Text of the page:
Death Penalty

The Battle for Death Penalty Transparency

Journalists and prisoners stage a First Amendment challenge to state secrecy regarding executions.

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"The Battle for Death Penalty Transparency"

About 5 minutes. Produced by Anthony L. Fisher. Camera by Josh Swain and Fisher. Graphics by Jason Keisling. Additional assistance by Robert Mariani.

Original release date was June 5, 2015 and the original writeup is below.

Americans may shudder at the barbarity depicted in videos showing public executions by the governments of Iran, Saudi Arabia, and China, but the fact remains that alone among all Western countries, the United States is a death penalty country.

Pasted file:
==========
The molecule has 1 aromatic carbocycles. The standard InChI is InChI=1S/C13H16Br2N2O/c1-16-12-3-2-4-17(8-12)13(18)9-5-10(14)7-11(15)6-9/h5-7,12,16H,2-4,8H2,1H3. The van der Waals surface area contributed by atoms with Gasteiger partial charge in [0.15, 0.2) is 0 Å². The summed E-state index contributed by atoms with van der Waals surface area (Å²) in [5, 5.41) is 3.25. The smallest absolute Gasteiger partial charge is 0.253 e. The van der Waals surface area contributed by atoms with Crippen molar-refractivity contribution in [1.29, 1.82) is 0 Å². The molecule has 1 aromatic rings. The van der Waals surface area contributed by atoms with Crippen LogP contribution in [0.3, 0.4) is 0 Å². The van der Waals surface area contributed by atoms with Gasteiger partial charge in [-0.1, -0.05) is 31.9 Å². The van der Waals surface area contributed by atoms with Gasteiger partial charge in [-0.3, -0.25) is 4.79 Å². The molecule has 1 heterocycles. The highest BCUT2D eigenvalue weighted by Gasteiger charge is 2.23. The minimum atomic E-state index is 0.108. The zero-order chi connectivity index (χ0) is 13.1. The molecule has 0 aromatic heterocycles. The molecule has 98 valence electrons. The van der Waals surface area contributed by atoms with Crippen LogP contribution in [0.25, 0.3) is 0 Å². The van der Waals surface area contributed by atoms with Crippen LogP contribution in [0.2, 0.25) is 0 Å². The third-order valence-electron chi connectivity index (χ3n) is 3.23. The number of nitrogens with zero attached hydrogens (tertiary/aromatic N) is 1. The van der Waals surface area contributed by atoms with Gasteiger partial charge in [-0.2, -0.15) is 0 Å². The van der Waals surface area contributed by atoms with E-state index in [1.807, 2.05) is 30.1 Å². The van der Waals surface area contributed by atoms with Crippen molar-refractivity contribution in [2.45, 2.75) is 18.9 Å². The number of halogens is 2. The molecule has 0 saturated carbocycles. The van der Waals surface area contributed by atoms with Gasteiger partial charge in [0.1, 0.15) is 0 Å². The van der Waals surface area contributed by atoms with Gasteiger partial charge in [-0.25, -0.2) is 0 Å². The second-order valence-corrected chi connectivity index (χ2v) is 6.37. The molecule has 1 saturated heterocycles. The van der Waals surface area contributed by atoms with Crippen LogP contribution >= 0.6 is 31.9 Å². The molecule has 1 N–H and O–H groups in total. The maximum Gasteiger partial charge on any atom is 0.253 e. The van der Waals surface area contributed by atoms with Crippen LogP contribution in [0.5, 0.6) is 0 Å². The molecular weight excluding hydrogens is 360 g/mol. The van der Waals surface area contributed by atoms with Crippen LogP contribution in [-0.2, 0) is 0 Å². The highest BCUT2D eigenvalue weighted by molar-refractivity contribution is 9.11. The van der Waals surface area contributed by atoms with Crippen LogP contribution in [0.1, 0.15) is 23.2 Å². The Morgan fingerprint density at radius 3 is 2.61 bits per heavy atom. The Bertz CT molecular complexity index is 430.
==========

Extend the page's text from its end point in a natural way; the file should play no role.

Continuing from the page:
Though the death penalty is legal in the majority of American states, only a handful of them actually carry out executions, numbering in the few dozens annually. Part of the reason the American public maintains a steadfast support of its government killing convicted murderers is due to the cloak of secrecy covering executions and the fact that the most common form of execution, lethal injection, is sold to the public as a medical procedure, akin to putting a sick animal to sleep.

But a series of botched executions in 2014 have exposed a problem largely unknown to the American public: The drugs used for lethal injections are experimental, untested, and proving to be ineffective at killing prisoners without excruciating pain. Just last week, the execution of a woman in Georgia was halted hours before it was scheduled to take place because one of the drugs appeared "cloudy." The last thing the state of Georgia wanted was to join the list of states making a mess of killing people. 

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